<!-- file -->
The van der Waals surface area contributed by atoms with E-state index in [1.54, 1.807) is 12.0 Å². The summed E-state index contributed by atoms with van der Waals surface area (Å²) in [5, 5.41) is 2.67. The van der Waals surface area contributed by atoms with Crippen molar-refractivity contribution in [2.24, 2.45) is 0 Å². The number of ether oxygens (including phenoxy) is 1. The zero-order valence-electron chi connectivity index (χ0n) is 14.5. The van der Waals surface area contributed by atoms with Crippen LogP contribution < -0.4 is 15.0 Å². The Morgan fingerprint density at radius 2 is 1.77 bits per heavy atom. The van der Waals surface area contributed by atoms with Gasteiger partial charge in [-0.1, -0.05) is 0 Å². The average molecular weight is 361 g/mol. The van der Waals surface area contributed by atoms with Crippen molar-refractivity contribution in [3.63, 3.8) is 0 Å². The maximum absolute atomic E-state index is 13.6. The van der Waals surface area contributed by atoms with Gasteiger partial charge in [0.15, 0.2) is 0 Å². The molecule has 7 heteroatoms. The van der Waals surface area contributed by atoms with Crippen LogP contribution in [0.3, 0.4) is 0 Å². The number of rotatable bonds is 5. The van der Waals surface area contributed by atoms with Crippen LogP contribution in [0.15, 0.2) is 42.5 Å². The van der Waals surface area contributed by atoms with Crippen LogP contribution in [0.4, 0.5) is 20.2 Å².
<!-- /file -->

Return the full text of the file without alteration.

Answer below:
The van der Waals surface area contributed by atoms with E-state index in [1.54, 1.807) is 12.0 Å². The summed E-state index contributed by atoms with van der Waals surface area (Å²) in [5, 5.41) is 2.67. The van der Waals surface area contributed by atoms with Crippen molar-refractivity contribution in [2.24, 2.45) is 0 Å². The number of ether oxygens (including phenoxy) is 1. The zero-order valence-electron chi connectivity index (χ0n) is 14.5. The van der Waals surface area contributed by atoms with Crippen LogP contribution < -0.4 is 15.0 Å². The Morgan fingerprint density at radius 2 is 1.77 bits per heavy atom. The van der Waals surface area contributed by atoms with Gasteiger partial charge in [-0.1, -0.05) is 0 Å². The average molecular weight is 361 g/mol. The van der Waals surface area contributed by atoms with Crippen molar-refractivity contribution in [3.63, 3.8) is 0 Å². The maximum absolute atomic E-state index is 13.6. The van der Waals surface area contributed by atoms with Gasteiger partial charge in [0.15, 0.2) is 0 Å². The molecule has 7 heteroatoms. The van der Waals surface area contributed by atoms with Crippen LogP contribution in [0.3, 0.4) is 0 Å². The number of rotatable bonds is 5. The van der Waals surface area contributed by atoms with Crippen LogP contribution in [0.15, 0.2) is 42.5 Å². The van der Waals surface area contributed by atoms with Crippen LogP contribution in [0.4, 0.5) is 20.2 Å².